Dr Gould blamed "30 to 40 years of under-investment" for the high levels of MRSA infections in Scotland compared with the rest of Europe.

He added that tackling infection transfers in many Scottish hospitals was made more complicated by inadequate isolation wards and under-staffing.

Dr Dugald Baird, who chairs the SISS, said: "It is going to be a case of finding human and physical resources.

"If not treated, MRSA will pose a continuous significant threat in medicine, and there is the worry that more dangerous strains will be out there."

A spokesman from the Executive said: "Scotland already has a rigorous £15 million campaign to tackle infection control." The group’s suggestions are being considered by an NHS taskforce initiated by the Scottish Executive.


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Thursday, 23 February 2006 11:59
BNN: British Nursing News Online · www.bnn-online.co.uk
MRSA DEATHS RISE BY NEARLY QUARTER
The number of deaths linked to the hospital superbug MRSA has increased by nearly a quarter, the Office of National Statistics has revealed.

Latest figures show that mentions of MRSA on death certificates increased by 22 per cent between 2003 and 2004.

It does not mean that MRSA was necessarily the cause of death, just that it contributed to it.

Despite the rise, Chief Nursing Officer Christine Beasley said: "It is important to put this in to context.

"These figures show that out of the 12m people that go in to hospital in a year about 360 of them probably die directly of MRSA, but it is unacceptable for anyone to die unnecessarily from infections.

"Many people who have MRSA are very, very sick people prone to infection and not all infections are avoidable, but we are ensuring that the NHS has good hand hygiene and clinical procedures to prevent the ones that are.

"We are now legislating to put a hygiene code and a tougher inspection regime into law, to drive up standards of hygiene and infection control, with ultimate sanctions for trusts who fail to deliver."

But Patients Association chairman Michael Summers said: "We are disappointed by these new figures.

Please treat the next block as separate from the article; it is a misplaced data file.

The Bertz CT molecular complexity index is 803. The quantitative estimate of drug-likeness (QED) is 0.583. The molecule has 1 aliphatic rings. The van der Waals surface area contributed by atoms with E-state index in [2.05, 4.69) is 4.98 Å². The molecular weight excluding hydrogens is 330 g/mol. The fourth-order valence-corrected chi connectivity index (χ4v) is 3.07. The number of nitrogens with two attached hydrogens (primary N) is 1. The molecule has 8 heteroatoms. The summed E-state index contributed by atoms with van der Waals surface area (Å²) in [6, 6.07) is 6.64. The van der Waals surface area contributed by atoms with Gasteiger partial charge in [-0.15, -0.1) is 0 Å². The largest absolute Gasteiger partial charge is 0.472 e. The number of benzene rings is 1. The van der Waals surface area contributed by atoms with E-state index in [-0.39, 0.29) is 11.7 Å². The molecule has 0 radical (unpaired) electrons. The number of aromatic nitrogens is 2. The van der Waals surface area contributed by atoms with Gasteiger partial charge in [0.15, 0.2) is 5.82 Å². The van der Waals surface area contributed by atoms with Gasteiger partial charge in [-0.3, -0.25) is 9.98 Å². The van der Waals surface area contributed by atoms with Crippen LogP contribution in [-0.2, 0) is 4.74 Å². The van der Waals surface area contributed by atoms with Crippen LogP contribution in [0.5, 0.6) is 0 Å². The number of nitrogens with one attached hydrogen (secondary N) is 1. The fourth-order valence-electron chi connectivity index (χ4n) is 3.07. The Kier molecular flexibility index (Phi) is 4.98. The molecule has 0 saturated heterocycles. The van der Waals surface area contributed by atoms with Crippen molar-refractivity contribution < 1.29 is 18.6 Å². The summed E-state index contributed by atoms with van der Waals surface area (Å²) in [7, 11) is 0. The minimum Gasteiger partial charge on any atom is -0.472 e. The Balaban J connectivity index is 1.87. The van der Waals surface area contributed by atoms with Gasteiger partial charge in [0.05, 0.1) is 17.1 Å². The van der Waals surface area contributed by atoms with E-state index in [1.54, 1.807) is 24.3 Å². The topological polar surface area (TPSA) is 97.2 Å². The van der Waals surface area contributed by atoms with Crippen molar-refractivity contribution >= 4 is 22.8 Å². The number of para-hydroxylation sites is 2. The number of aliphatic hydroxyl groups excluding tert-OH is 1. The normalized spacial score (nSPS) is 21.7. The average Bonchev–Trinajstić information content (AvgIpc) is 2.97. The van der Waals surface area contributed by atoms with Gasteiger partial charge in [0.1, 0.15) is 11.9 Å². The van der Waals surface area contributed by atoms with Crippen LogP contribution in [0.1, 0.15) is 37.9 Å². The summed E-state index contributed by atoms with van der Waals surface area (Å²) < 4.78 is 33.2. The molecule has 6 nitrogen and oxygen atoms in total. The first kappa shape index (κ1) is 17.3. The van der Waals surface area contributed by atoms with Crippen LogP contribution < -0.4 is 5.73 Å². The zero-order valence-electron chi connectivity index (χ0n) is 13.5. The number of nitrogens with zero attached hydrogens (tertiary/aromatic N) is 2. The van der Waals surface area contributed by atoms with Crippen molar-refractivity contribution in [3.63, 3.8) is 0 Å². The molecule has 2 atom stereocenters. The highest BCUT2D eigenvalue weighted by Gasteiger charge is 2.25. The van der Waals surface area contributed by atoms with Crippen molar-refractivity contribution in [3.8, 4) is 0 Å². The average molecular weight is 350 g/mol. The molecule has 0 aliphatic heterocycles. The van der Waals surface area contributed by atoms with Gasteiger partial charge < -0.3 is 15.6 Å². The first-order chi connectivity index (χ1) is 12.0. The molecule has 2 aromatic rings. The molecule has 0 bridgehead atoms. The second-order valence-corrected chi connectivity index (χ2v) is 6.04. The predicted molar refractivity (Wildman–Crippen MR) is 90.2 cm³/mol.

"It is clear that MRSA and hospital infections are winning the war in many of our wards."

He added simple hygiene measures, such as washing hands, could have a huge impact and should be taken by everyone in hospitals.


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Wednesday, 25 January 2006 09:14
BNN: British Nursing News Online · www.bnn-online.co.uk
HOSPITAL SUPERBUG DEATHS ON INCREASE
Figures have revealed that number of patients dying from a hospital superbug has increased almost tenfold in eight years.

Clostridium difficile was to blame for 98 deaths in Scotland in 2004, compared with only 10 in 1997; the stomach bug is the second-biggest hospital-acquired killer, after MRSA.

Last night, opposition parties called for an urgent probe into the issue.

SNP health spokeswoman Shona Robison said: "I am deeply concerned at these findings. It is unacceptable”.

Health Minister Andy Kerr said the bug was being reported as a cause of death more often because doctors were more aware of it.

He said: "The number of reported cases may appear to rise without there being any real increase in cases”.

Superbug expert Professor Hugh Pennington, based in Aberdeen, has said hospital-acquired infections are "out of control" in Scotland.

He has called for patients and staff to be regularly screened.